relatively constant. Politics, bureaucracy, and a push to get money for
FrontRunner drove cancellations of the Express Buses. My commute time nearly
doubled when the Express buses were killed, I had to make multiple transfers
including being stuck in inclement weather on a number of occasions, so I gave
up and got back in my car. Before we had 75-100 people in a single vehicle.
Now some of those people drive 5-10 miles to stations that were previously a
mile or so from their homes. The rest are in their cars or much smaller car
pools, putting more congestion on the roads and more pollution in the air. Well UTA got what they deserved. Most of us who rode the Express buses
have given up on mass transit and are back into our cars, trucks and vans.
Marxist:First off, we are discussing ambient air pollution levels
because that is what all this hysteria is about: The current "red"
alerts are based on ambient PM 2.5 levels, so when people show up to protest
high pollution levels that is what they are protesting.Second, the
DEQ has strategically located its monitoring stations in areas which would be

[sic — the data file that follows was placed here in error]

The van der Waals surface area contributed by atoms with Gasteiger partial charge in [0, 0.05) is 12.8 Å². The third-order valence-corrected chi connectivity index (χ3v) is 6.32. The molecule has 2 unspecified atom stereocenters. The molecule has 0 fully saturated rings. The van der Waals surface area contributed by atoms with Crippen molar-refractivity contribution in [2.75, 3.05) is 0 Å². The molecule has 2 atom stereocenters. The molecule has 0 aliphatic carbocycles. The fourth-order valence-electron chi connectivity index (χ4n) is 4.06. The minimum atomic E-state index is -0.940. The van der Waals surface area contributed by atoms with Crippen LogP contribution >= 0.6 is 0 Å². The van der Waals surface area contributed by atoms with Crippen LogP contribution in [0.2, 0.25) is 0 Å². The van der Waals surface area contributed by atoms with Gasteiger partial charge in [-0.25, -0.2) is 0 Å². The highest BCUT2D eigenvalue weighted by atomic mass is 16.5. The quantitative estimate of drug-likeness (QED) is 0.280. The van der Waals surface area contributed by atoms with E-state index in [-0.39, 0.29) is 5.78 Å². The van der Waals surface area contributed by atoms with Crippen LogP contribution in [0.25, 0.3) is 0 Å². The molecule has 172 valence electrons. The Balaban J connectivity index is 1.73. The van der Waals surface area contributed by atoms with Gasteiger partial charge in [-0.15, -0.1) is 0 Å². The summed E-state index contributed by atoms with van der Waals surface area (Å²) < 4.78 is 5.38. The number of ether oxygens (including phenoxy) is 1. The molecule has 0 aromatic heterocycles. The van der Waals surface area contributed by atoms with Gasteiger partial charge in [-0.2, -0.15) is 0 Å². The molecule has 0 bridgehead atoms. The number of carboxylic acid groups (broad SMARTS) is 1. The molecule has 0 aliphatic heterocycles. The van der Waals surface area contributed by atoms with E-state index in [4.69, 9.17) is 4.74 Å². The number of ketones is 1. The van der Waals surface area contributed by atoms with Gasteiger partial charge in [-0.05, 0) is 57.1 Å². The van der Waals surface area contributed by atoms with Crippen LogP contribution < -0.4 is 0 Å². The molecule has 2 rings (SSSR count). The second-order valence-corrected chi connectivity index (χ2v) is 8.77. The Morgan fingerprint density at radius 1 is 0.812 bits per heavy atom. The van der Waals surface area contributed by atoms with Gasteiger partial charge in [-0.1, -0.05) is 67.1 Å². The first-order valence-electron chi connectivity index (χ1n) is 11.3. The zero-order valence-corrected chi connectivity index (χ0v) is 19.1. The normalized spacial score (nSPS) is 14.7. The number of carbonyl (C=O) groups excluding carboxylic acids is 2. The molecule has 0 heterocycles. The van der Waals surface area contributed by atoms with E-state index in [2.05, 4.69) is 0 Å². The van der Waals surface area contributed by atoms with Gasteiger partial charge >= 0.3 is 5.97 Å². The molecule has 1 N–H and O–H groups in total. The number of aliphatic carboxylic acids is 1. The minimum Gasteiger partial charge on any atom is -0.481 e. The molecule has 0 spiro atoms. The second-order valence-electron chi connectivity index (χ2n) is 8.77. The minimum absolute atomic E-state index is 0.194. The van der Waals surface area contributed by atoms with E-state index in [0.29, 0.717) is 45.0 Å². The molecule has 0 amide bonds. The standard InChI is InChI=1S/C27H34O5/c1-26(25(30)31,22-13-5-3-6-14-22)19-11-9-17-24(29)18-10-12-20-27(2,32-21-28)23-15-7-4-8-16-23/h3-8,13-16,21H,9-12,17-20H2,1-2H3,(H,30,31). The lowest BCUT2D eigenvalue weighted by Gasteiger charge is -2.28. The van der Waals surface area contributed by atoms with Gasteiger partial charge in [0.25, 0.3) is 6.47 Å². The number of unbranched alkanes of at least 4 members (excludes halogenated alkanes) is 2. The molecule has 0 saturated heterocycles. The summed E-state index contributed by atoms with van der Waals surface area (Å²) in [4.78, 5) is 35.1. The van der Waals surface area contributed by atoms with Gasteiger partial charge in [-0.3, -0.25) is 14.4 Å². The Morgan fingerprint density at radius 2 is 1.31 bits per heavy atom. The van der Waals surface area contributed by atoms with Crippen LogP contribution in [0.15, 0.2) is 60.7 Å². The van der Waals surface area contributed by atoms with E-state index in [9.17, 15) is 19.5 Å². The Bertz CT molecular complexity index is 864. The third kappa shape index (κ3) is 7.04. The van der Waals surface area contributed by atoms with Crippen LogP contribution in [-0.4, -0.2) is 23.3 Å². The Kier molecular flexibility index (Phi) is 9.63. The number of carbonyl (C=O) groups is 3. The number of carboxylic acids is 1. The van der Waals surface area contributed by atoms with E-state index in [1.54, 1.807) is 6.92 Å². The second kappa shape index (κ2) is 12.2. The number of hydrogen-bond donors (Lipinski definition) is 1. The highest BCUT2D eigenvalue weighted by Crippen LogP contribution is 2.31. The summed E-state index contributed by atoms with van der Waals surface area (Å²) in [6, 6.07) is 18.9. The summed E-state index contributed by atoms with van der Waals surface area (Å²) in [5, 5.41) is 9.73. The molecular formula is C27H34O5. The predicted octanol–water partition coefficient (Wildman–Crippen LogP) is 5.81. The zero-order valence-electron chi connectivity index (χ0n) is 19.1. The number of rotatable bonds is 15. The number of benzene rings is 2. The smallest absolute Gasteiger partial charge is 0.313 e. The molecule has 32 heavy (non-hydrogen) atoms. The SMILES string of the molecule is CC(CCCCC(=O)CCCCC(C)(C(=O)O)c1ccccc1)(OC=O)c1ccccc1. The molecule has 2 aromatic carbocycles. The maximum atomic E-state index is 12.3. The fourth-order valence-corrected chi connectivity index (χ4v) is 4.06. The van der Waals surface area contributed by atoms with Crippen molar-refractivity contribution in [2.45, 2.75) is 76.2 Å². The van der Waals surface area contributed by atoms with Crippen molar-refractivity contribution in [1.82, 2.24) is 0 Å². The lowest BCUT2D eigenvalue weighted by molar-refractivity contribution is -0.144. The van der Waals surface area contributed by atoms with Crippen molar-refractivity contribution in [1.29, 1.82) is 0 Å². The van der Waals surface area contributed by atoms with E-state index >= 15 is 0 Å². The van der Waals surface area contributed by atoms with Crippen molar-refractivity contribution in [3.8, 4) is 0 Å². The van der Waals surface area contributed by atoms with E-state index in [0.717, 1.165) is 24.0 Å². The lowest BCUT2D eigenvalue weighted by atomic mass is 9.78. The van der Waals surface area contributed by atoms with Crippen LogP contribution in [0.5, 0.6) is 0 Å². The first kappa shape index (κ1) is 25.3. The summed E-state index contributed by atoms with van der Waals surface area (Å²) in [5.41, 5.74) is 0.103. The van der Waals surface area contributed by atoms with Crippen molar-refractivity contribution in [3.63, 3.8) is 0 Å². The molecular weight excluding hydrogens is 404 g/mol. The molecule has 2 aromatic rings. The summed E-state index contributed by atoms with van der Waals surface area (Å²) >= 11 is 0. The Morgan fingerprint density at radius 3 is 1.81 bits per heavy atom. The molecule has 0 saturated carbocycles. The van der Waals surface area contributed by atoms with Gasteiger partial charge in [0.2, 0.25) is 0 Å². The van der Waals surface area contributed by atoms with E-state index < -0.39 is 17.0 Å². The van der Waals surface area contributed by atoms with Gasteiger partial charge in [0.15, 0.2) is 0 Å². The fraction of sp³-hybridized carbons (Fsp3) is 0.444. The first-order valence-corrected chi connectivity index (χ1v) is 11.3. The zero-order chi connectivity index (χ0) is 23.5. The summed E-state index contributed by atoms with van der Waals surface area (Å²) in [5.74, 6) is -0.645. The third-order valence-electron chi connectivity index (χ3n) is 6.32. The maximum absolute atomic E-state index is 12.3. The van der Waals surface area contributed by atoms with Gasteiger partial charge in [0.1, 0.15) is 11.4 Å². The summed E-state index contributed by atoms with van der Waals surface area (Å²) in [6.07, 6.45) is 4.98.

expected to be the most polluted: West Bountiful, North Salt Lake, Rose Park,
Magna. They even have a monitoring station located next to a busy urban highway
(700 East). It's safe to assume that ambient levels of pollutants would be
lower in the non-industrialized areas of the valley.Finally, the
reason Utah near the top in prostate cancer incidence is because Utah men live
so much longer than their counterparts in other states: Prostate cancer is a
condition of old age; the more old men, the more prostate cancer cases.The CDC autism study which showed Utah had the highest rate was based on data
from a single county, and was compared to data from only 13 other states.
Hardly a representative sample from which to draw conclusions.
@carman "UTA needs to come up with better solutions." Yes, indeed.
Frontrunner needs to quit acting like a limited stop premium service. It needs